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City seeks mass transit feasibility study
Bus, trolley service offered as options
trolley
An illustration of a Mini-Trolley sold by the company Specialty Vehicles circulated during Tuesday's council meeting as one example of a possible public transit vehicle for Statesboro. This photo, from the company, is of the ADA-accessible version. - photo by Special

The city of Statesboro will seek proposals for a study on the feasibility of a public transit system, such as a bus or trolley service.

With a motion and 3-0 vote Tuesday, City Council authorized City Manager Randy Wetmore and staff to issue a request for proposals from consultants who would do the study. This is the first formal step toward the use of $450,000 earmarked for public transportation in Statesboro from the new countywide T-SPLOST.

“This study would be a comprehensive study,” Wetmore said. “We’re asking to have focus groups for public input, to look at costs, to look at alternative ways that we could provide the services.”

The study is a way to examine the possibilities before Statesboro begins receiving T-SPLOST funds, which probably won’t be until December, or possibly the first quarter of 2019, Wetmore said. The city can pay for the study now and then reimburse itself when the sales tax money arrives, he said.

“It will tell us what a system costs and what system will actually work here,” Wetmore said.

 Part of T-SPLOST

A 58.7 percent majority of Bulloch County voters approved the Transportation Special Purpose Local Option Sales Tax in a May 22 referendum. Businesses will begin collecting the added tax Oct. 1, and the state should begin returning revenues to the county and its four municipalities a couple of months later. Then Brooklet, Portal and Register will get “front-loaded” installments of their smaller population-based shares first.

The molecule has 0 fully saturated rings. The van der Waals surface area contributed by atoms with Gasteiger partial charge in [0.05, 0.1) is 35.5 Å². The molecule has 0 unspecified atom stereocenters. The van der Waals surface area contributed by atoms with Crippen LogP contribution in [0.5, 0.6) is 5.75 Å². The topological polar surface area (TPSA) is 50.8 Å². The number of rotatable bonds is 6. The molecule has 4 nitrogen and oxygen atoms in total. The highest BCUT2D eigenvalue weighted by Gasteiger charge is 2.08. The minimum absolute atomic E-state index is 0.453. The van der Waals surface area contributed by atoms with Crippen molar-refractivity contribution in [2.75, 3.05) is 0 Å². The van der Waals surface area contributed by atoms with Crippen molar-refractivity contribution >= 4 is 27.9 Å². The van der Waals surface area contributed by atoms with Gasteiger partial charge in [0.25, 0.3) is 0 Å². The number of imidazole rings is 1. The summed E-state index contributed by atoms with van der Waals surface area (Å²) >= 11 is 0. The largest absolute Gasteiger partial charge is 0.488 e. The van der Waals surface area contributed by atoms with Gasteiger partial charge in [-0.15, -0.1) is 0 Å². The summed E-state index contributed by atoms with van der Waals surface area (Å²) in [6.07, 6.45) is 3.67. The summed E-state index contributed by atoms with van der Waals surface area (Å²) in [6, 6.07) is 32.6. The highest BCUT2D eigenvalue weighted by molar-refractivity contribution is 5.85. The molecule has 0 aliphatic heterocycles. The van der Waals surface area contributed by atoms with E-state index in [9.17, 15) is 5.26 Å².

Statesboro is projected to receive $20.64 million to $25.8 million in T-SPLOST revenue over the next five years. Of this, the $450,000 for a public transportation service is the only part earmarked for a specific purpose in the intergovernmental agreement.

Overall, the T-SPLOST is projected to bring in $48 million to a maximum of $60 million, with the county government to receive from $24.6 million to almost $30.8 million.

Similar to Statesboro’s $450,000 for public transit, the county has $450,000 set aside for projects at the Statesboro-Bulloch County Airport. The rest of the T-SPLOST revenue is designated broadly for “road, street and bridge purposes,” a category that can include sidewalks, bicycle paths, drainage structures and equipment such as graders and backhoes.

Besides presenting a range of public transit options and evaluating their costs and benefits, the study is expected to identify “any possible impacts that the transit program may have on minority and low-income populations,” states the draft request for proposals, or RFP. It also calls for forecasts of ridership, financial plans for the top three options and planning toward a comprehensive system, suggesting possibilities for serving residents not reached in the first phases.